Maybe it’s the summer heat or maybe it’s just a desire to use my new set of ice cube trays, but I’ve been doing icy exploration after icy exploration – ice building blocks, experiments, freezing chalk paint and now sparkling, glitter Frozen water colors!
This kids’ activity combines art and science. Sure, it’s got gaggles of glitter. But, it also includes a bit of exploration and discovery. You can make the Frozen ice cubes one of two ways – use food coloring or go with tissue paper. If you’re asking what tissue paper has to do with making icy blue sparkle cubes, keep reading to find out. It’s a really cool (I’d say no pun intended, but it was just too good to pass up) project.
Before you get started ask your child to predict what will happen when you freeze the colorful water. Ask if he thinks the glitter will freeze too. After the exploration is over, talk about your child’s predictions. Remind him of what he said and have him compare that to what really happened.
Here’s What You’ll Need:
· An ice cube tray
· Blue tissue paper – Do not use color-fast paper. It won’t work for this activity.
· A straw or paintbrush
· Blue food coloring
· Blue glitter
· Card stock paper
Here’s What to Do:
1. Tear up the tissue paper into pieces. Try a few different shades of blue to see what happens.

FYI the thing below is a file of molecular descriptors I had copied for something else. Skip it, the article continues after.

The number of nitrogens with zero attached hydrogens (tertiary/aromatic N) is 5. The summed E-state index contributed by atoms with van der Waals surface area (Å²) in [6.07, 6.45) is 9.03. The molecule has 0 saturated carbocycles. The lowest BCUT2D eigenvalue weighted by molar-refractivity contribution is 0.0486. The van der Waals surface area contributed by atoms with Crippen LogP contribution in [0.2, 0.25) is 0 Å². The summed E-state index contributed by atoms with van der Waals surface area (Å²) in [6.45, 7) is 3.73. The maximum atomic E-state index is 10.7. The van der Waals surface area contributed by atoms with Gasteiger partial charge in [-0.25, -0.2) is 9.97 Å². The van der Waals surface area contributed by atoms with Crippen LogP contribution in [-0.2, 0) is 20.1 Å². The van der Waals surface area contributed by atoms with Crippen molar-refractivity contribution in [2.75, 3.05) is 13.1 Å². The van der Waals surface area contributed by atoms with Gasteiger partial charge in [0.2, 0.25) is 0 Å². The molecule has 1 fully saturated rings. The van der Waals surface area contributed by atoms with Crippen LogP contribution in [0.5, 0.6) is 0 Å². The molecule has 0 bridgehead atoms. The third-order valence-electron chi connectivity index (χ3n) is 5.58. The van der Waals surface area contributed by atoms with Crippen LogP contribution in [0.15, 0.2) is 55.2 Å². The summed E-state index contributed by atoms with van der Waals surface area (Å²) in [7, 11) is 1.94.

2. Put the tissue into the ice cube tray.
3. Fill each compartment with water.
4. Let the tissue color bleed into the water, stirring periodically with a straw or paintbrush. Your child can compare the different shades of blue to see if they look different. Our lighter blue didn’t work at all – sometimes these things just don’t come out like you think they will. But, the deep blue did work well.
5. Fill any remaining compartments (or use another tray) with water and a few drops of blue food coloring.
6. Stir the food coloring.
7. Sprinkle glitter across the top, covering the water completely.
8. Put the colorful sparkle cubes into the freezer.
9. Pop the frozen cubes out when they are ready.
10. Paint with the blue glitter water colors on the card stock paper.
11. Optional: Add a layer of school glue (your child can paint it on) first. This gives the glitter something to stick to.
When your child is finished painting with the ice, ask him about the liquid to solid to liquid transformation that just happened. Talk about the water and why it turned into ice. Have your child explain (in his own words) what happened to make the ice turn back into water again. You can also discuss the tissue paper and why the color came off of it. Instead of telling your child, let him tell you!
Are you looking for more science and art activities? Follow my Pinterest board for ideas from around the Internet!Follow Mini Monets and Mommies's board Preschool Art and Science Activities on Pinterest.